He waited patiently, only clenching his teeth occasionally to assuage the tightening sinus pressure across his cheeks and temples.
The last rays of the sun vanished, the swift shroud of a late fall evening drawing quickly over the overhead dome, sprouting dim stars in its advance.
He waited still, not particularly bothered at the prospect of an illegal kill, but as the last light hemorrhaged into the dusk, he weighed his narrowing time window against his night vision and began to consider the idea of stalking again, but on his hands and knees.
The idea grew on him as the night grew on the day.
Imperative as time was, the challenge it presented made a stronger argument. To enter that lair and steal upon his prey. Not to outwait, but to outwit.
Eagerness spread through him quickly and he blessed the wind as he rose to all fours.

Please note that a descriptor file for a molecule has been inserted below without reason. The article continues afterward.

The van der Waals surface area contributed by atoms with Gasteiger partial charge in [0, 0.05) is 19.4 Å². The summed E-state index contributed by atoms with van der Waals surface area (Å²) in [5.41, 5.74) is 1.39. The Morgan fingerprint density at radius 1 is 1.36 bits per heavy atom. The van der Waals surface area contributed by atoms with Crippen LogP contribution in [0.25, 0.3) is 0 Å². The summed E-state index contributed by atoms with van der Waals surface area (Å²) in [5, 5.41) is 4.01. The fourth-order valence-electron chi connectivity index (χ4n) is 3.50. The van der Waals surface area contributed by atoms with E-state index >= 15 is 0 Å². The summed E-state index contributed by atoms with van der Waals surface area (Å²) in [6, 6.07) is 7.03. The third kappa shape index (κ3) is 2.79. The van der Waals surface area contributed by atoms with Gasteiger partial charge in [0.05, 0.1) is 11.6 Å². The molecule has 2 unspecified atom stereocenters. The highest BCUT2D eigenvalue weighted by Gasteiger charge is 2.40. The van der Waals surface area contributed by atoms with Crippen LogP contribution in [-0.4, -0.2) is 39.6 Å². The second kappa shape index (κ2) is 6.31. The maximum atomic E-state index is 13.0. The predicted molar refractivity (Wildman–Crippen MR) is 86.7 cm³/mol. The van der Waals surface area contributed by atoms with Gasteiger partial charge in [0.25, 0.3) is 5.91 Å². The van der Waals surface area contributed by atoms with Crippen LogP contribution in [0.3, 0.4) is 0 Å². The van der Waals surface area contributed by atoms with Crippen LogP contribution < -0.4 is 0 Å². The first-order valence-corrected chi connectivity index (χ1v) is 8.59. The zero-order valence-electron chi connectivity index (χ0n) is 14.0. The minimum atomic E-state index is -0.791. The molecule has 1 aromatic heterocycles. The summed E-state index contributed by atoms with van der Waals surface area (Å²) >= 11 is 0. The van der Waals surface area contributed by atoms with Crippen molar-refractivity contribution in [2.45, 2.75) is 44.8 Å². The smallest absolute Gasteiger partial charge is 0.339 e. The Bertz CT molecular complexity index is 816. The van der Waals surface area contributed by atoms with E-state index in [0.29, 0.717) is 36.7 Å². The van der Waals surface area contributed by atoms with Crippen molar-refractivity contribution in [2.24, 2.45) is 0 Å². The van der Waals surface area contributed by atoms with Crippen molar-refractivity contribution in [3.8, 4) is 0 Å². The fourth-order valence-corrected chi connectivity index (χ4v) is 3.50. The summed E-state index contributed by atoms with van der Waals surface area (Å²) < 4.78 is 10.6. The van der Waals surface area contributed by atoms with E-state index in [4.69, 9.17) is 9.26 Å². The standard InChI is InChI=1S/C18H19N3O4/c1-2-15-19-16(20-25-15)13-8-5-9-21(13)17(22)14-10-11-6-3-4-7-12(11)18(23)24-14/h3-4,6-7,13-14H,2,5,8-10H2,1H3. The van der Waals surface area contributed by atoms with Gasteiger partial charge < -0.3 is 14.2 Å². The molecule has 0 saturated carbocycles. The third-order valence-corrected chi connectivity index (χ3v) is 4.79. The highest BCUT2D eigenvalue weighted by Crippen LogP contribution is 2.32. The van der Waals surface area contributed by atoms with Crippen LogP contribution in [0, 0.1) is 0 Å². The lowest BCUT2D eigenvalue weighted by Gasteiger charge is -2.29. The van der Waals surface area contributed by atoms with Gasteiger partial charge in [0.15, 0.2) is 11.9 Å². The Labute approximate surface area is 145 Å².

It was an absolute Indian aspect he presented, a formless patch of charcoal in the gathering gloom that did not move, no, it seeped across the diminishing yardage of egg-shell leaves and ceramic twigs.
He entered the upside point of the cluster of trees ten minutes later, and melted further inward, slithering, all elbows and toes.
When the sound came again, it was so close it sounded as the thud of a hoof and he petrified, for fear the prey had caught wind of the predator and was bolting.
But nothing except a soft rustle trailed the impact.
He strained to see now, unwilling to go further until he had made out some aspect of his quarry.
At last, he made out an intermittent movement, a horizontal image stirring with the unconcern of a buck nipping at foliage.
Nerves he had now, not jumpy, nor of steel, but of spider silk! They only swayed in the heated blast of adrenaline, holding strong, but not taut.
He rose like a mist from the forest floor. He found no clear path through to the target, so in the absolute supremacy of the perfect predator, he stood majestically, all joints silent, even in this cold, head level, rifle butt growing up into his armpit.
At last, he leveled and looked through the sights underneath the scope. He could now make out the network of antlers, nodding and swaying.